How to make sense of financial reports

Not too many people have know-how when it comes to reading a financial statement. Many think it’s a task best left to someone else.

But, at some point, almost everyone in the business world will need to read and understand a financial statement or, more accurately, a set of financial statements.

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Someone who wants to invest in a business or, perhaps, has been recently appointed to a company’s board of directors may not be familiar with financial statements and the information they can reveal. With a few pointers and a little practice, almost everyone can make sense of all the numbers.

What financial statements contain

When reading a set of financial statements, you may see the following items:

  • Independent accountant’s/auditor’s report
  • Balance sheet
  • Income statement
  • Statement of cash flows
  • Statement of stockholders’ equity
  • Statement of comprehensive income
  • Notes to financial statements
  • Supplemental schedules

Don’t be intimidated by the titles at the top of each page or the number of sheets of paper involved. Sort through to locate the opinion, balance sheet, income statement and notes.

The opinion

In an audit, the independent, or external, auditor expresses an opinion on whether an organization’s financial statements present fairly, in all material respects, the financial position of the organization in accordance with the stated method of accounting.

Typically, you can expect to see an unqualified opinion, sometimes referred to as a clean opinion. There may be legitimate reasons for qualifications, so don’t be shy about asking for and understanding the reasons.

The balance sheet

The balance sheet and income statement are the two areas people typically focus on and should be considered together. These two statements hold the key to a balanced set of statements.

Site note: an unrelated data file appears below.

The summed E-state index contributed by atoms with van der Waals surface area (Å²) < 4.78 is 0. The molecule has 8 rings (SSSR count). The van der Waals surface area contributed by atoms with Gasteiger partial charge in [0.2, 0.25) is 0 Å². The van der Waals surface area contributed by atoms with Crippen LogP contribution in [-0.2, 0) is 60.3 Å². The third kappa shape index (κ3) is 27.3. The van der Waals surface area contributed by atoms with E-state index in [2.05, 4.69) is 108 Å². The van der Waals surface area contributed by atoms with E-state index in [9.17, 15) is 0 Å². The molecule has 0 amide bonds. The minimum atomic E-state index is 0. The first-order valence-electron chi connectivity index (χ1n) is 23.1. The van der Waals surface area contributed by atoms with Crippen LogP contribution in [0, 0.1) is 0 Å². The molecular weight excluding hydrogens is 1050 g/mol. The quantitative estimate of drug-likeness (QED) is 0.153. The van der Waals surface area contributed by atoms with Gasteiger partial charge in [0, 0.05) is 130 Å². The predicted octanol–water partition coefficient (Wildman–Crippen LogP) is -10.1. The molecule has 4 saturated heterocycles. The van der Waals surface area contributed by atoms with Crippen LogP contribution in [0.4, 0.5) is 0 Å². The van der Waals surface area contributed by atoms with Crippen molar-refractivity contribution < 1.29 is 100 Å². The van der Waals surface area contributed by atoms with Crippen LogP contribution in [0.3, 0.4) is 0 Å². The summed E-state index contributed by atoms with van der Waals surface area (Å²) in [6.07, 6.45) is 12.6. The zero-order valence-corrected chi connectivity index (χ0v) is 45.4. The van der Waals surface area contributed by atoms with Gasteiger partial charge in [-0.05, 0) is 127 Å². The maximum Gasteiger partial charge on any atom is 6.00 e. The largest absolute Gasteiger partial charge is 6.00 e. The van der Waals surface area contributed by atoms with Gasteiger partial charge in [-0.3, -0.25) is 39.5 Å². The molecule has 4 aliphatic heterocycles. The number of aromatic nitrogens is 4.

Each statement tells only part of the story. In the case of the balance sheet, the assets and liabilities of an organization are presented as of a specific date.

Beyond the cash, accounts receivable and payable balances and outstanding debt, the balance sheet offers insight into current ratio, liquidity and retained equity or assets.

Total assets in excess of total liabilities is a good indicator to look for. Liquidity is determined based on the excess of current assets over current liabilities. This information is important because a business should have cash left over after the trade payables are satisfied.

The income statement

The income statement presents revenues and expenses for a set period of elapsed time.

Revenue is shown often by category, less expenses. Expenses are typically split between what is known as “cost of sales” and selling, general and operating expenses. You should look for gross profit for the financial health of the operations and net income for the overall financial performance.

The cash flow statement

The cash flow statement provides an analysis of where cash is generated and where it is spent during the same period as the income statement.

This statement provides information on the net cash flows from operating, investing and financing activities. A key focus should be on cash flow from operations. A positive operational cash flow indicates that the entity is generating cash from its operation.

Notes to the financial statements

The notes to the financial statements hold a trove of often overlooked data. By reading the notes, you can learn what a company does, what significant balances and transactions are reflected in the financial statements and how key transactions are recorded.

Many contingent assets and liabilities are not measured for recording in the financial statements and appear only in the notes, so be sure to read carefully – and ask questions.

Ratios – why they’re important

Ratios are key analysis factors. Banks and lending institutions use a variety of ratios to determine ability to repay debt and viability for new loans.

Return on assets provides information on how efficient capital is used to generate income. The gross profit ratio is a good indication of financial health. Without adequate gross profit, an entity will be unable to pay its other expenses. Both ratios can be compared to peer data.

A low ratio of debt to equity indicates a reduced risk for the company’s creditors. This factor varies by industry, so the measurement is certainly not one-size-fits-all.

A high ratio of debt to equity is not a signal of weakness if the ratio is in the ballpark for the industry. Indeed, the use of debt may make sense if the cost of debt is less than the return on stockholders’ equity.

If you have questions about how to read a financial state, please contact our firm.